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Try replacing ONE front lower control arm.
I did that when I first got the car. I'm not sure what would be difficult about that. One bolt on each end.
Or ONE rear axle.
I've removed front axles at the junkyard, but I haven't installed them.
second batteries under the floor pan that require removal of the driver's seat 馃檮
That I have not seen.
Or try changing just the accessory belt.
A common vehicle owner should not be expected to have remove the front bumper (which involves disconnecting the wet lines of the headlight washers) and slide the entire radiator support structure forward by 3" just to change a damn accessory belt. That's ludicrous
You should really never have to change the accessory belt between scheduled maintenance intervals.

When a 2.7T breaks, it's virtually always because of some maintenance item that was supposed to be replaced during the timing job but wasn't.

Putting the front end in service mode would be a lot of work for a belt, but for some things (like R&R of the drivetrain and timing jobs) it's easier than most cars.

I must give you credit for not mentioning the steering rack on the B5/C5. I'm told you Audi mechanics joke that the car was built around it. Supposedly there are 3 big bolts, and one of them is so hard to get to that even the dealerships skip it on install and just use 2 bolts.
 

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1993 RMW, 1996 RMW, 1992 OCC
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Discussion Starter · #83 ·
Road junk happens. And when many people don't bother putting the underbody shield back on after every damn oil change, things get knocked up there and the belt gets damaged, thereby needing replacement. I worked at a shop that specialized in German cars. All this "in an ideal world" stuff is a bunch of crap. The designs are garbage and intended solely for ease of assembly on an assembly line, not for maintenance.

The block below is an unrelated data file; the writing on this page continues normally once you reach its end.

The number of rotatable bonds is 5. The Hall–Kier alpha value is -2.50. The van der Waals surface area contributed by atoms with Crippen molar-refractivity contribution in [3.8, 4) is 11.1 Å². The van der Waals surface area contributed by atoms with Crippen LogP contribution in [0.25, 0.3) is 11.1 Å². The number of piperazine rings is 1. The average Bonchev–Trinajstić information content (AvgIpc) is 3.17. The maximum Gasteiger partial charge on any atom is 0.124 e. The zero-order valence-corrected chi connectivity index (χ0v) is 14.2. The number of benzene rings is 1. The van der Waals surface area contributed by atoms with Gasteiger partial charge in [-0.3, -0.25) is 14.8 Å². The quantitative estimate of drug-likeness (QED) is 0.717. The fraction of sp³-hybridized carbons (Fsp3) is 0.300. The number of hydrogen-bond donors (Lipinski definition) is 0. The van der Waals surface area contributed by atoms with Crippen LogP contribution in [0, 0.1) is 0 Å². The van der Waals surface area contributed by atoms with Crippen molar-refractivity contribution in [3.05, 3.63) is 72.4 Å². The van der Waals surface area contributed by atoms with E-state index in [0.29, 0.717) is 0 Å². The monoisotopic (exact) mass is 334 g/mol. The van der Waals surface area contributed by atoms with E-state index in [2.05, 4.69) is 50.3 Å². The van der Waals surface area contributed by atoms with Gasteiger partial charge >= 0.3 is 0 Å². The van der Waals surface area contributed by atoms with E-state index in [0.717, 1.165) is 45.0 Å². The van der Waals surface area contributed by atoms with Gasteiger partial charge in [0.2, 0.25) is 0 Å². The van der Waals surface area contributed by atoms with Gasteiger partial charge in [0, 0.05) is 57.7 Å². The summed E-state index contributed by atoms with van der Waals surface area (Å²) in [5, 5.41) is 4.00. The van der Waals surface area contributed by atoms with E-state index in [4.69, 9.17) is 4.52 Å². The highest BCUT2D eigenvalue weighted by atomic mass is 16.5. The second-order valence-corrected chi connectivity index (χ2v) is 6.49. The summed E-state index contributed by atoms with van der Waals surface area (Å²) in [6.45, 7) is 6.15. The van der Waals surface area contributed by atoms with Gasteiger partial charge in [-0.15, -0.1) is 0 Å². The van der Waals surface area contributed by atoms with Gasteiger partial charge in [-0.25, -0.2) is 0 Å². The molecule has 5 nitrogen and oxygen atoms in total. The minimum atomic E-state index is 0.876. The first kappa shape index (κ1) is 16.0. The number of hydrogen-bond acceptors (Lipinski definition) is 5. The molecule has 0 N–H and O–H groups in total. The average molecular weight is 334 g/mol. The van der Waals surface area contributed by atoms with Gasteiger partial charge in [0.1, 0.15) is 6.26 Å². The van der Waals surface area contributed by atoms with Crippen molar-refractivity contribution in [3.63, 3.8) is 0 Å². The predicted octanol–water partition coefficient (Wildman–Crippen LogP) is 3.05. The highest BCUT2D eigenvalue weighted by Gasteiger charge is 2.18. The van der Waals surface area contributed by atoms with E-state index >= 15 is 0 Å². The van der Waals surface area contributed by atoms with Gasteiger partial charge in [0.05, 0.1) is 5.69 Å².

Come change the alternator on my V8 allroad and tell me it was due because of "lack of maintenance" 馃ぃ

The only time I ever did a steering rack on a B5 was while I was doing a TDI swap, so the entire subframe was removed. I can't imagine EVER having to do that while the engine is in the car.
 

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Discussion Starter · #85 ·
V8 and V6 have literally nothing in common. The V8 on a C5 allroad is timed with a chain instead of a belt. There's no reason to ever put the carrier in service position except to do very basic maintenance because there's no timing belt to change. There's 3 timing chains. They live behind the engine, between the engine and transmission. They're supposed to be a lifetime thing, like they never need changing. The whole shebang usually fails around 120 to 180k miles. It's inevitable and gradual, so you at least get some warning before the valves get bent if you're paying attention. Dealer charges about $6000 to repair. Just the parts is around $2800, and they last another 120-180k miles. Upgraded parts that won't fail are about $7000, but sadly they don't install themselves, even at that price. Many people who attempt the job themselves end up wrecking the engine, thereby lighting $2800 to $7000 on fire and watching it burn while singing "kumbaya". Not due to incompetence, but solely because its such a difficult job. It's a thing of beauty.
 

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V8 and V6 have literally nothing in common.
Eh, I don't think you mean "literally". All of Audi's engines from that era were basically the same thing with more or less cylinders.

I know there is a big difference between a belt engine and a chain engine, but you can't deny that the 6, 8, and 10 cylinder engines are all the same architecture. They share everything from engine internals to electronics.
They're supposed to be a lifetime thing, like they never need changing. The whole shebang usually fails around 120 to 180k miles.
Do the chain engines have the little plastic guides or whatever that always break from heat cycling?

That's a common thing with the V6. People do the timing belt but not the plastic pieces.